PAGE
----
May 8, 2017 University of Tennessee at Knoxville Full ScienceDaily Article Here
Warming temperatures are prompting some tree species in the Rocky Mountains to ‘migrate’ to higher elevations in order to survive. Researchers have discovered that tiny below-ground organisms play a role in this phenomenon — and could be used to encourage tree migration in order to preserve heat-sensitive species. Their work shows how these invisible biotic communities create ‘soil highways’ for young trees, meaning they could determine how quickly species march uphill, if at all.
The newfound role of the soil microbiome — the collection of microscopic bacteria, fungi and archaea that interact with plant roots — represents a turning point for research aimed at understanding and predicting where important tree species will reside in the future…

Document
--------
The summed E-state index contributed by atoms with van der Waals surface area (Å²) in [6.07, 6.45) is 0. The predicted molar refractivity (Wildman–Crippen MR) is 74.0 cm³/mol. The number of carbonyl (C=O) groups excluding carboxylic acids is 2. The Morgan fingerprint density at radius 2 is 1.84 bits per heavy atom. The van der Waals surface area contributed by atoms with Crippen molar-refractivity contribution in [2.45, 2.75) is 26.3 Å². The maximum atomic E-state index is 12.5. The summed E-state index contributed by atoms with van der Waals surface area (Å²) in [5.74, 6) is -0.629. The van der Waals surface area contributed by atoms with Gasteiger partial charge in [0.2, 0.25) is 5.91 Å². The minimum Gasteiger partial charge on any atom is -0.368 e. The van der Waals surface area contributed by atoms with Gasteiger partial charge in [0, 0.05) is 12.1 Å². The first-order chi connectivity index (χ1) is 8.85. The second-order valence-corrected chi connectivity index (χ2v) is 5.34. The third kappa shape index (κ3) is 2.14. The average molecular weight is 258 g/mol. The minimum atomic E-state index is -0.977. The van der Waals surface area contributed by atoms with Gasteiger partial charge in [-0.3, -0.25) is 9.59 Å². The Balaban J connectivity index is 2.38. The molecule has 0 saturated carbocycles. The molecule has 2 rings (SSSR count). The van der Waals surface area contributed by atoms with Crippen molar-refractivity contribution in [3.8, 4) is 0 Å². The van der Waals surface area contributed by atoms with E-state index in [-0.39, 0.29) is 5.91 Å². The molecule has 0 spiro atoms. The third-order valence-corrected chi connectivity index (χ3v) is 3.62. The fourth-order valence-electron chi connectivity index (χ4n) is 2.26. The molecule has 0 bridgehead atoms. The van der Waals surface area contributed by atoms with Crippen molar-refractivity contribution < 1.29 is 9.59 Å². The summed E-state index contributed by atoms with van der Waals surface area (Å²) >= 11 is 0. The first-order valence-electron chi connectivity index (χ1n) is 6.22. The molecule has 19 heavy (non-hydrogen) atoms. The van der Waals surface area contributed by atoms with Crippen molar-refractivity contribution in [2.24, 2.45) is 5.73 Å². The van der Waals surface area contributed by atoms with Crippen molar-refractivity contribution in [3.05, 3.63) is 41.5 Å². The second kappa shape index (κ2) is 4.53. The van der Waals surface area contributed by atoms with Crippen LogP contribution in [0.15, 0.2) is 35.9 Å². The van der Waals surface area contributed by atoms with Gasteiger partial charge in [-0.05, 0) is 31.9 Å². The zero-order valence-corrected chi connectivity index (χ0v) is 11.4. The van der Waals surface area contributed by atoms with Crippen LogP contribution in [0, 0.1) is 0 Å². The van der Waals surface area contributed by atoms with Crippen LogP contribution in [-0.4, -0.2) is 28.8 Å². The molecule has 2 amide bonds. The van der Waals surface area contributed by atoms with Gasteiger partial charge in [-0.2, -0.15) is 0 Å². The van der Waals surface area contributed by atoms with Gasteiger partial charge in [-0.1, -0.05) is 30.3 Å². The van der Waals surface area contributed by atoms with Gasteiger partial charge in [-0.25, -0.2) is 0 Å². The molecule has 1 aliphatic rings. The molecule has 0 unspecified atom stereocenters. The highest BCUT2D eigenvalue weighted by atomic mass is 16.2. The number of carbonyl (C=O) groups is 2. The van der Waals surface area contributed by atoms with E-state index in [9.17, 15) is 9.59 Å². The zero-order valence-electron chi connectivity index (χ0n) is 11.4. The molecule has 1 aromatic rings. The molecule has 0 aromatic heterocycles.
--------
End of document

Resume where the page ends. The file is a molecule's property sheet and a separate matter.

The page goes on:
…”we need to work with the trees near the bottom of the mountain, because they are the ones that will feel the most stress from warming temperatures,” Van Nuland said. “So we have to figure out a way to coax them to move up.” The research could help scientists design specific groups of bacteria and fungi to encourage the migration of trees threatened by warming climates….